Rimini, Fellinian Landscape
From neorealism to fantastic realism
If we ever were to ask ourselves, how do we want to live our lives, would we accept the offerings brought to our attention by technology, commodities developed to create desire, or will we attempt to trust our intimate vision and search for hope in the dreamy realms of the theater lights?
Federico Fellini knew the answer and he brought his vision of hope in his narrative style and surrealist characters to the big screen.
In his early days the neorealist rawness pervaded his works. Influenced by Roberto Rossellini, whom he assisted writing the screenplays for “Rome Open City” and “Paisà”, he soon broke out of the canons of Italian neorealism and conceived with “Lo sceicco bianco” the “first Italian anarchic movie” (cinema critic Callisto Cosulich, after seeing it at the Venice Film Festival 1952). This work from 1952 still shows Fellini’s bond to neorealist aesthetics, documenting the everyday life of a naive couple on their honeymoon in Rome, the eternal city. But reality never leaves enough space for fantasy. Soon then Wanda, the youthful spouse, escapes the marital tie pursuing her secret dream: meeting the starring actor (interpreted by a young Alberto Sordi) of a photo novel she avidly reads in her respite from domestic housekeeping duties. It is at that point that Fellini starts to betray neorealism transfiguring the urban landscape into a place filled with magic and dreamy sequences. The climax is definitely reached when Wanda finally finds her idolized Sheik rocking on a swing high in the trees.
In his ensuing works Fellini further distances himself from the strict neorealist canons of Rossellini and Visconti. He begins to work on the introspective elements, the innerliness, the inwardness, that mould his characters. His unique sensibility for spaces and surroundings is a crucial moment in this endeavor. The actors become part of these scarcely illuminated locations: the abandoned seaside, the cemetery at night, the mist, the empty streets, the small villages. His seamen, thieves, vagabonds and circus people, especially this certain type of woman, the prostitute, became archetypes, common ground on which to construct the narrative of a healing society after World War Two.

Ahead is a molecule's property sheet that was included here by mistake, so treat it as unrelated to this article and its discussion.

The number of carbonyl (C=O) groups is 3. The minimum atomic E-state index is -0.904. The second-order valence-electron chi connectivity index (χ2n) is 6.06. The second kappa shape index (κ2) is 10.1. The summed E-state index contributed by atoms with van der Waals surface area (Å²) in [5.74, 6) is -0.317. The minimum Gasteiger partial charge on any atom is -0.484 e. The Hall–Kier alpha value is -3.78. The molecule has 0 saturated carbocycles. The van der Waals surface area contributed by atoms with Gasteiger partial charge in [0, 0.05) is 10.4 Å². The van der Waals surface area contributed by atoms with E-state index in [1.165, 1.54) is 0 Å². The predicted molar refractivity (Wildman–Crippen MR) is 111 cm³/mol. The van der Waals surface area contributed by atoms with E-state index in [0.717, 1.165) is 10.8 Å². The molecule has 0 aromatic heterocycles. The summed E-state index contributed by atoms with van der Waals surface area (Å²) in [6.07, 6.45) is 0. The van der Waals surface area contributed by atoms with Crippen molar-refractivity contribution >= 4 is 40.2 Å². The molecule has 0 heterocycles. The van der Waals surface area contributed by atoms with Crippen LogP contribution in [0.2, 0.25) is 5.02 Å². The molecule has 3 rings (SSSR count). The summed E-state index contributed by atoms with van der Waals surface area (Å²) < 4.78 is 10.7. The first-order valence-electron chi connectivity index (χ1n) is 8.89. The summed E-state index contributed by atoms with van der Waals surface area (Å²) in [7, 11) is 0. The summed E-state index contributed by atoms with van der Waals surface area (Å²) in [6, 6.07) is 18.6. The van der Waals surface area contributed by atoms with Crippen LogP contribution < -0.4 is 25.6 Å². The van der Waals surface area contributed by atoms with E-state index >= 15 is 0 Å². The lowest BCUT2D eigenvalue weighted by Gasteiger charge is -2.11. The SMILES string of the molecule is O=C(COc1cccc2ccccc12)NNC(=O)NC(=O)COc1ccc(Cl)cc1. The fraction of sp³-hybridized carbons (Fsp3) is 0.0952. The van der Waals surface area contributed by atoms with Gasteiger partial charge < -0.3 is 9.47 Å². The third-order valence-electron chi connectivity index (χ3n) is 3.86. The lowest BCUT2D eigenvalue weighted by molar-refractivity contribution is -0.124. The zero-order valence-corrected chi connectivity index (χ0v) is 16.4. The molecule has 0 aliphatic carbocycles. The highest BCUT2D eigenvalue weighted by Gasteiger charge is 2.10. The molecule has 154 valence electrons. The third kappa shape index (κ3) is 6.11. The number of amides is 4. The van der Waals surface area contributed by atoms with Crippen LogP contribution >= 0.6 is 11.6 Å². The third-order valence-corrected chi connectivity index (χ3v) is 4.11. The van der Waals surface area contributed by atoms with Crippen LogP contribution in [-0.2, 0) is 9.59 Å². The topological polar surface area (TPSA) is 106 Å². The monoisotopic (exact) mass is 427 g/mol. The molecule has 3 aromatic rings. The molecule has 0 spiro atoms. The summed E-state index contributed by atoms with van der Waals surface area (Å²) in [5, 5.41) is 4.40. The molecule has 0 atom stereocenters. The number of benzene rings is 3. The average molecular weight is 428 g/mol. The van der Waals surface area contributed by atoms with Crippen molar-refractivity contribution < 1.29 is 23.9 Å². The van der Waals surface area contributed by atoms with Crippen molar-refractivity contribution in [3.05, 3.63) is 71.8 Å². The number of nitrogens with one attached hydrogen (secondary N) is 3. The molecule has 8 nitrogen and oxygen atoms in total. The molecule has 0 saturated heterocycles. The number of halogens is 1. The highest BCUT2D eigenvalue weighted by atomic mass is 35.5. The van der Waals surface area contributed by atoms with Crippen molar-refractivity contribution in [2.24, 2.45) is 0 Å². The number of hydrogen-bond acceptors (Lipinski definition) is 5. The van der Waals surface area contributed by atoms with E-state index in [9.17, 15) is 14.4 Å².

Fellini reclaims for him the topicality of the traditional characters of the commedia dell’arte from 16th century Venice. Thus recreating the maschera, the Pierrot Lunaire, the universal costume, the ever present masque that offers a socially restricted amount of freedom to the wearing subject: it’s the Freedom of Il Matto in La Strada, of the White Sheik in Lo Sceicco Bianco, of the crazy outcast, allowed to express himself fearless of any consequences, accepted by his fellow peasants and citizens by virtue of his unrestrained humanity.
Fellini shared his bleak landscapes, his derelict buildings, where the events in his movies take place, with most of his neorealist contemporary peers: we spectators are confronted with the detriment on the streets, abandoned buildings, remains and mementos from the destructive force of the bombings.
It is in this barren landscape that we, the spectators watch Fellini’s masques; in their constant peregrinations between the different places, sometimes real, sometimes fantastic and dreamy, they acquire their exterior shape, their inner character. It is as if the places, they visit, become an integral part to their role, as if the urban or rural landscape formed their image as much as their spoken texts, their costumes, their relation to the others. How much did the bike, transformed into a pastiche, a collage of poverty, a circus wagon, shape Anthony Quinn’s figure in La Strada as the Zampano? It’s a question, but let’s assume it is an answer to our initial question.